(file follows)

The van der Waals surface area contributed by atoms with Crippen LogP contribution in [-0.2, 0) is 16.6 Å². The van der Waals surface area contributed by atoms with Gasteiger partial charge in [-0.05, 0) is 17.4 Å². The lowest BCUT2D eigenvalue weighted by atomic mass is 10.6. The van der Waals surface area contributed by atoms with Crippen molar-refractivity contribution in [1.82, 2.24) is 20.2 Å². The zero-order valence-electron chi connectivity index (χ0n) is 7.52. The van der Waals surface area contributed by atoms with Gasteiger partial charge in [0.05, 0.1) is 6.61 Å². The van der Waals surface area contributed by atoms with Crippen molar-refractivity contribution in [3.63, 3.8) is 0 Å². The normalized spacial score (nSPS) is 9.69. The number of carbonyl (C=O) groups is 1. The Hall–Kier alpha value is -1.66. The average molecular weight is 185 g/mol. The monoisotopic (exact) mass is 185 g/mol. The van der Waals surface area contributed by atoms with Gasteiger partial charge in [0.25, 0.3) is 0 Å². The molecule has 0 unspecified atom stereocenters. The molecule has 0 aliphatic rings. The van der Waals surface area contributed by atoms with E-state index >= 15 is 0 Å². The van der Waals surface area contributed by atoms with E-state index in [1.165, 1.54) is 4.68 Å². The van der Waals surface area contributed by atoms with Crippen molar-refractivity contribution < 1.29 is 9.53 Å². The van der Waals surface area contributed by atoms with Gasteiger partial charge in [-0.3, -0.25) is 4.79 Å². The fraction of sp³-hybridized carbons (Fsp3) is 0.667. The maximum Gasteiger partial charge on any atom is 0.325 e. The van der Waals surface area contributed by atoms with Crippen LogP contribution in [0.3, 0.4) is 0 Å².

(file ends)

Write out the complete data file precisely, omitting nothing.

The van der Waals surface area contributed by atoms with Crippen LogP contribution in [-0.2, 0) is 16.6 Å². The van der Waals surface area contributed by atoms with Gasteiger partial charge in [-0.05, 0) is 17.4 Å². The lowest BCUT2D eigenvalue weighted by atomic mass is 10.6. The van der Waals surface area contributed by atoms with Crippen molar-refractivity contribution in [1.82, 2.24) is 20.2 Å². The zero-order valence-electron chi connectivity index (χ0n) is 7.52. The van der Waals surface area contributed by atoms with Gasteiger partial charge in [0.05, 0.1) is 6.61 Å². The van der Waals surface area contributed by atoms with Crippen molar-refractivity contribution in [3.63, 3.8) is 0 Å². The normalized spacial score (nSPS) is 9.69. The number of carbonyl (C=O) groups is 1. The Hall–Kier alpha value is -1.66. The average molecular weight is 185 g/mol. The monoisotopic (exact) mass is 185 g/mol. The van der Waals surface area contributed by atoms with Gasteiger partial charge in [0.25, 0.3) is 0 Å². The molecule has 0 unspecified atom stereocenters. The molecule has 0 aliphatic rings. The van der Waals surface area contributed by atoms with E-state index >= 15 is 0 Å². The van der Waals surface area contributed by atoms with E-state index in [1.165, 1.54) is 4.68 Å². The van der Waals surface area contributed by atoms with Crippen molar-refractivity contribution < 1.29 is 9.53 Å². The van der Waals surface area contributed by atoms with Gasteiger partial charge in [-0.3, -0.25) is 4.79 Å². The fraction of sp³-hybridized carbons (Fsp3) is 0.667. The maximum Gasteiger partial charge on any atom is 0.325 e. The van der Waals surface area contributed by atoms with Crippen LogP contribution in [0.3, 0.4) is 0 Å².